Pandemic Burnout In Women: One and half year down, I thought I would get used to living through a pandemic. We all knew this wasn’t going away quickly, right? And yet, the minute I wake up every day, the stress is already weighing down on my mind. The year 2021 feels like a glorious bonfire that refuses to die down. And women’s hands get singed by its heat every single day- there is simply no escape, even momentary, from our pandemic woes.
The ordeal that began last year, with the scare of an unpredictable deadly disease, the shift of work and schooling to our drawing rooms and employment of maids being a luxury, or a risky choice (due to health concerns) somehow got worse this year. I write this as I sit almost bed-ridden due to a leg injury, watching my mother scuttle around working non-stop. She is a teacher, who had to learn online teaching techniques in her 50s. My father had knee replacement surgery during this period, so he is of little help around the house.
I see myself in my mom- when she sits down to catch her breath every now and then, already planning what work needs to be sorted out over the next few hours.
At the peak of the second wave, I was the sole caregiver to two COVID-19 patients and my child. Long after we conquered COVID-19, I had to worry over the health of my loved ones, take immense precautions with diet, sanitation of the household, all the while cooking, cleaning, tutoring, organising and holding on to a full-time job. Every day I used to go to sleep and wake up to just one thought- what sh*t will I have to deal with next?
Things eventually got better, we moved back home with our parents where I had support with childcare. I guess 2021 is done tormenting us, I thought to myself. But now, as I read about the impending third wave, which could possibly affect young children more, the dengue and mystery fever crisis, all this while schools reopen, across the nation, my mind has no respite from the stress that has been accumulating for the past one and a half year. The load of household work is negligible, but with my regular hospital visits, I now worry about bringing home the dreaded disease. When will this end? Will our kids ever know what “normal” means? Or is the new normal?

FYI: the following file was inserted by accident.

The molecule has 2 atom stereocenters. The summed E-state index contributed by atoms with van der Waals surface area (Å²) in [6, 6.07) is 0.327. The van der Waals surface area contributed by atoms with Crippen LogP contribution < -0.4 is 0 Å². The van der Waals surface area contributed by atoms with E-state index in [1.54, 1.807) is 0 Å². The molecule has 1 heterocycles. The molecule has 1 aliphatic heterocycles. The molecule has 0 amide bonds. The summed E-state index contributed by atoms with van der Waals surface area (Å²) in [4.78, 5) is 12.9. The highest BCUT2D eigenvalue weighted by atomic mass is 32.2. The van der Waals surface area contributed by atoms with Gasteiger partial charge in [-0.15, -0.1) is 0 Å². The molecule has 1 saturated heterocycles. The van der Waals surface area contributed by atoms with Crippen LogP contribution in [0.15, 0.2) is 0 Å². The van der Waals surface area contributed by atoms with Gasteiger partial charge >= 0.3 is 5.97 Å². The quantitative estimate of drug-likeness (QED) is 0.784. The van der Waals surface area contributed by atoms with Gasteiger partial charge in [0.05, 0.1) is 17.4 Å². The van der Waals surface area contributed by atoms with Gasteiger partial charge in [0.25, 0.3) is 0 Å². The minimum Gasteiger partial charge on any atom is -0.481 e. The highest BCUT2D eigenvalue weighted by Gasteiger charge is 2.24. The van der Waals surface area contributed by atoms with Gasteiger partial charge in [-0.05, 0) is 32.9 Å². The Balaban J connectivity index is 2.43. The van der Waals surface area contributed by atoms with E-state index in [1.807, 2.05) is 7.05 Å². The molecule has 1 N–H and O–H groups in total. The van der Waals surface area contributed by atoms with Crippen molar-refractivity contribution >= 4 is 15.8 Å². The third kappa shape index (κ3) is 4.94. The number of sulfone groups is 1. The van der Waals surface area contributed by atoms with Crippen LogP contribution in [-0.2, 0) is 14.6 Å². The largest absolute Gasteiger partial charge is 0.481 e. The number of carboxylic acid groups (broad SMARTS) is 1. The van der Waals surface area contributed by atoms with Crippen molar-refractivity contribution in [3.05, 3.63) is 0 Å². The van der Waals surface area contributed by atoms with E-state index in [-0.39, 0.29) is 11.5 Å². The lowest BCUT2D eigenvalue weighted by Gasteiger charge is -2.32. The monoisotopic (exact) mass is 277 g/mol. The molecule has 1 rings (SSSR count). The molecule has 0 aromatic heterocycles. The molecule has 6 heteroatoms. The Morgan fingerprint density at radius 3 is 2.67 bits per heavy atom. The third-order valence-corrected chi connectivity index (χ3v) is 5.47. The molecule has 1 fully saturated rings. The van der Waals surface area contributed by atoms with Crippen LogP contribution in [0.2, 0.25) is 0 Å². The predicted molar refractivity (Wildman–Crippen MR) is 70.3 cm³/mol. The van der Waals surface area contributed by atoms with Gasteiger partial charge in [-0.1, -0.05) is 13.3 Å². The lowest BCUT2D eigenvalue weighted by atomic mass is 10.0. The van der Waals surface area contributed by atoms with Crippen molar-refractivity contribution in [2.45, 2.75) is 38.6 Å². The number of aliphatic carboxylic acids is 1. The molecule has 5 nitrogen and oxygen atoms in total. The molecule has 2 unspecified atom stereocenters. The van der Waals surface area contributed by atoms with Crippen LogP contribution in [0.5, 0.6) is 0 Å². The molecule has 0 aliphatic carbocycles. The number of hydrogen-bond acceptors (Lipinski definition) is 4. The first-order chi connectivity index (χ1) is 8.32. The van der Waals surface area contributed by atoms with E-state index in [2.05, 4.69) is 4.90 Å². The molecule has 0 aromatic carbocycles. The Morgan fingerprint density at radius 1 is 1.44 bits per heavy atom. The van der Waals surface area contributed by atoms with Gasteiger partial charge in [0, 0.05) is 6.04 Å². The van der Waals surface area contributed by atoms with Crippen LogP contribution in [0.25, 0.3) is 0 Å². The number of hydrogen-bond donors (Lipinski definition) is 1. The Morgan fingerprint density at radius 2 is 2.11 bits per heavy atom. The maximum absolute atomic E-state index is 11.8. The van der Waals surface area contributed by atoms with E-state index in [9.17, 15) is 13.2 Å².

Millions of women have it worse than I had. They have partners who can’t or won’t help out with household chores or the schooling of children. They are caring for elderly people as well. Chores round the clock also mean that women tend to put their health on the backburner. Periods are getting delayed, sugar and blood pressure is slipping out of control, but these are not the priority right now.
The burnout they experience, the mental exhaustion that I feel from having to deal with crisis after crisis amidst the COVID-19 chaos, it will take years to get over, if we ever get back to our pre-COVID lives.
Just yesterday, my eight-year-old told me, “We are inside people now, that’s our life!” It was funny and heartbreaking at the same time. Above all it was true. That’s our life for now, constant worries, endless chores, complications no one ever trained us to tackle and a sense of helplessness.
What could indeed help, is speaking up about this burnout. If women open up more, it will help other women know that they are not alone to feel overwhelmed by the pandemic stress. Perhaps talking about it, is our only release from our ordeal right now, so why not clutch this opportunity and help women are around us do the same?
Views expressed are the author’s own.
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